Selling the Dream: Why Advertising Is Good Business

Hardcover (Print)
Buy New
Buy New from BN.com
$40.51
Used and New from Other Sellers
Used and New from Other Sellers
from $1.99
Usually ships in 1-2 business days
(Save 95%)
Other sellers (Hardcover)
  • All (12) from $1.99   
  • New (7) from $33.30   
  • Used (5) from $1.99   

Overview

The process of producing goods and services is relatively easy to recognize as socially beneficial. But television ads? Telemarketers? Jingles? Junk mail? It is popular to view these commercial activities as inherently wasteful or manipulative, marginally informative or entertaining, at best. In Selling the Dream, John Hood takes the provocative stand that advertising images and sales pitches are actually part of the goods and services themselves, delivering an essential component of the consumer's experience. As such, they are inextricably linked to the basic tenets of the free-market system, and, in the boldest of terms, Hood argues that commercial communication is morally consistent with the principles of our democratic society, including freedom of choice, competition, and innovation. Tracing the history of advertising from Ancient Roman times to the present, he offers a colorful account of advertising in its cultural context and addresses such controversial issues as the promotion of harmful and immoral products (such as alcohol and tobacco), marketing to children, the role of advertising in service industries such as health care and education, and the impact of the Internet and other new media on the conduct of commerce. In the process, he offers a compelling perspective on advertising and its essential role in business, communication, and popular culture.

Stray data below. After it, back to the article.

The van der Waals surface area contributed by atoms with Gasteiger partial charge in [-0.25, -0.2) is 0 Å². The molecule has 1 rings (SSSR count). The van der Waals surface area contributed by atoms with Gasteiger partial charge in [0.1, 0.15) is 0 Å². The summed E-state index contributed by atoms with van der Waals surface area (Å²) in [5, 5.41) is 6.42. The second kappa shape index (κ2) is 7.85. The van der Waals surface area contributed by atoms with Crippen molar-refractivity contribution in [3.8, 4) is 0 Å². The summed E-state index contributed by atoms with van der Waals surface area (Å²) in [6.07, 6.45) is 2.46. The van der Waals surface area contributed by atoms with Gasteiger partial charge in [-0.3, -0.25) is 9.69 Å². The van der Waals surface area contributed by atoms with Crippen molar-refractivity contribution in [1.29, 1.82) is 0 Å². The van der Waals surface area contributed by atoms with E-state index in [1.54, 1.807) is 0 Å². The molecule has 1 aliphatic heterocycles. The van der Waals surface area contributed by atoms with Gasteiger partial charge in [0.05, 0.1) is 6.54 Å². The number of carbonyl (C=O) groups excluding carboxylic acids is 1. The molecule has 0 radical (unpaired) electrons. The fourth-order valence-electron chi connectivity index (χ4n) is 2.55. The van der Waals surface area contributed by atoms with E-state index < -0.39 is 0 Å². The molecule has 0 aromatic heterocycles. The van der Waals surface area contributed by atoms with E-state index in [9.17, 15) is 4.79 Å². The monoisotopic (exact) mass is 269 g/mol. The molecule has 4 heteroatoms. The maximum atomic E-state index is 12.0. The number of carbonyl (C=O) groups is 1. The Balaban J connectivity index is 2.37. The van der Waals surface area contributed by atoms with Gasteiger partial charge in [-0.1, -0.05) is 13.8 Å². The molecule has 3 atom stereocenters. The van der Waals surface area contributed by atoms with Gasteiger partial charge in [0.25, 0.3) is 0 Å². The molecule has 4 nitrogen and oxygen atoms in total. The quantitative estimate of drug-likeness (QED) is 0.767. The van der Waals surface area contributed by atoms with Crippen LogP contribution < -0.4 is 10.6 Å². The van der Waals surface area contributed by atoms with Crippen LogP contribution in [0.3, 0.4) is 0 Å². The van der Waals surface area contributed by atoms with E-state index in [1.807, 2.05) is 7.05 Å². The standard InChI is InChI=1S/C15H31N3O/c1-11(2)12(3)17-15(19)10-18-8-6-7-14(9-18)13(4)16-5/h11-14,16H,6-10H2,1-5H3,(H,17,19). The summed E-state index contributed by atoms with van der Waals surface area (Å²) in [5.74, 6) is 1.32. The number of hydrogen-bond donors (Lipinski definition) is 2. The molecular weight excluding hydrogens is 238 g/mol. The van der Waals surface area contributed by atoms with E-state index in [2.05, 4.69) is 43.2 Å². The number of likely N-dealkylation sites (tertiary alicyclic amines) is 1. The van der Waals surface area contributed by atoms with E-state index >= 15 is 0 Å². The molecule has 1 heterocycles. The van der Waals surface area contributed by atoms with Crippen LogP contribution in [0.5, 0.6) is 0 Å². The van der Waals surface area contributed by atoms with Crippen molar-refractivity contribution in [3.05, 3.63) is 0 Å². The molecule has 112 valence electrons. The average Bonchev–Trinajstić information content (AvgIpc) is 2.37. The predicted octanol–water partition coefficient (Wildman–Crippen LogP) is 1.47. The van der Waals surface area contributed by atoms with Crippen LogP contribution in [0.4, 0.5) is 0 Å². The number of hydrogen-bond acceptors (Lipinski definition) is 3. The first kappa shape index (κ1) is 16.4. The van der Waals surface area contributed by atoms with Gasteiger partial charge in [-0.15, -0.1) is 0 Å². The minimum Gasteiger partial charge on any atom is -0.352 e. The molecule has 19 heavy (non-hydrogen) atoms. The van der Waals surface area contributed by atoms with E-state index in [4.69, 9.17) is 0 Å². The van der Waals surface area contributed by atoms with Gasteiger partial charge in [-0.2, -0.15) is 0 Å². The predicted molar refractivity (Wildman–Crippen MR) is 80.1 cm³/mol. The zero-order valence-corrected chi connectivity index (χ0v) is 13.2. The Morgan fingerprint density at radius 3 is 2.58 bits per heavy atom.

Read More Show Less

Editorial Reviews

From the Publisher

"Consultant and journalist Hood reacts to how Americans feel in general about advertising by reminding them that marketing fulfills desires and demand while increasing profits and often making or breaking whole businesses and industries. Along with very well-chosen (and very funny) examples of how Americans feel and deal with advertising as represented in popular culture. Hood is brutally honest about why some may perceive advertising as a trail of lies, showing that in fact the industry is held to a rather strict set of standards and tends to react to that same consumer desire and demand that helps to define it."

-

Reference & Research Book News

"Hood provides a fascinating look into the world of advertising and beyond to support his view that advertising provides a societal good: it promotes freedom of choice, competition, and innovation. As written by Hood, the evolution of advertising is quite an interesting journey. Although advertising is generally regarded as a modern phenomenon, the author traces the growth of promotion and commerce back to cobblers in Babylonia who hung shoes on their shop doors 5,000 years ago. Merchants of ancient Rome used such advertising techniques as pictures, brand names, and slogans to differentiate their wares. Each century has added its own stamp to the art of advertising, with town criers, handbills, newspapers, radio, and television all providing new ways to reach successive generations of consumers. Hood notes that no less an advertiser than Benjamin Franklin used advertising to differentiate his famous stove from others that would damage the eyes … and shrivel the skin. He examines a wide range of advertising topics, including conspicuous consumption, product health claims, and economic and societal factors. Highly recommended. Upper-division undergraduate and graduate marketing students, faculty, researchers, and practitioners, as well as anyone interested in advertising."

-

Choice

Read More Show Less

Product Details

  • ISBN-13: 9780275984359
  • Publisher: ABC-CLIO, Incorporated
  • Publication date: 10/28/2005
  • Pages: 270